» » How to Keep Your Neighbors Happy During Your Remodelling Project


A lot of DIY is done and dusted (or not, according to many wives…) in a day or three. A remodelling project, however, could take weeks or even months. While you’re bearing the brunt of the noise, mess and inconvenience, it’s your decision, so you need to think about your neighbors, who have had no say at all.

Construction work can cause stress on both sides of the fence, so start off on the right foot and show some consideration and empathy, as well as respect, and you’ll probably come through unscathed.

Here are some tips to help you keep everyone happy during the period of work:

Let your neighbors know well in advance


At least two weeks before work is due to start, let everyone know – knock on doors, post notes through letterboxes and fix flyers to communal noticeboards if possible.

You should tell people the start and projected end-date of the project, where the construction team will be parking, their days and hours of work and whether there will be some periods that parking or access will be restricted. You could get some safety signs designed and posted at the appropriate places, too. Make sure you apologize in advance and give everyone your phone number just in case there’s any problems. You should aim for the streets in front of and behind your house, as well as immediate neighbors either side.

Talk to your contractor before work starts


Talk to your contractor ahead of the start date to work out if there are any restrictions likely to happen. Find out which neighbors don’t like any parking outside their house and let the work crew know well in advance so they can make other arrangements. Maintain vigilance so that you are aware of any blocked drives or brewing annoyances.

You should also make sure that your work team doesn’t drop litter or smoke cigarettes in your garden or yard – or, even worse, your neighbors’ yards. They should also clear up rubbish and work-related debris every day before they leave. If this is ever forgotten or becomes a problem, work out a plan with your contractor.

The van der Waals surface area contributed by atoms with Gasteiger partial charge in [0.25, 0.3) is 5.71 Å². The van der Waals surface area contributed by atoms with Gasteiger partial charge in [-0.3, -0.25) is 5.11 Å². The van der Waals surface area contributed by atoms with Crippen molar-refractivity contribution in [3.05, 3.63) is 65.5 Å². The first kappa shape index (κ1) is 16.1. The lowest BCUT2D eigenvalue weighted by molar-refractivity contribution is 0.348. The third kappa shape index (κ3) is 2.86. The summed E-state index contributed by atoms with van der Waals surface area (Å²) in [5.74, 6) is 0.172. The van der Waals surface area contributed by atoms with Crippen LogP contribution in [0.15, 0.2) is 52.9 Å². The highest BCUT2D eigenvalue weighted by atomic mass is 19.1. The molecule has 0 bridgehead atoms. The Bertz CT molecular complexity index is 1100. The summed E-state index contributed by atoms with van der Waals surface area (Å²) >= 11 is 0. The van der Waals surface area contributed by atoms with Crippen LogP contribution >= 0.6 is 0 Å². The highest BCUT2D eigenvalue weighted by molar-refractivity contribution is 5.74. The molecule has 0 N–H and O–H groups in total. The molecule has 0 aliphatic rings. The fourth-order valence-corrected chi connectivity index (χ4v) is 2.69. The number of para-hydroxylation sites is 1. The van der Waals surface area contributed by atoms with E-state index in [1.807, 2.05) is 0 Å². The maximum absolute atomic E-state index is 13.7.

Check in with your neighbors halfway through


Talk to your neighbors to make sure they’re bearing up ok or if they have any concerns or gripes about the noise, smell, dust or anything else. Remind them of the end date and let them know how it’s all going.

Deal with complaints yourself


Usually neighbors show a lot of tolerance for a remodelling project, but if there are any issues, you have to deal with them in the first instance, not the contractor. If a worker bumps a side mirror or squashes some plants, pass this information onto your contractor and make sure it can be sorted out as soon as possible.

Throw a party!


All projects end, even if it’s a bit later than expected. Once the place is finished and looking great, you should have a party so that your neighbors can see what all the fuss was about. They may well be considering a remodel themselves, so you can swap stories and, most importantly, be a patient neighbor in return!

Posted by Thành Tipo

Homedesignlove.com is an interior design and architecture blog that promises to deliver fresh new inspiration everyday. From the most amazing houses in the most amazing places on Earth (which by the way, cost millions) to redecorations on a budget or travel, we try to cover them all.
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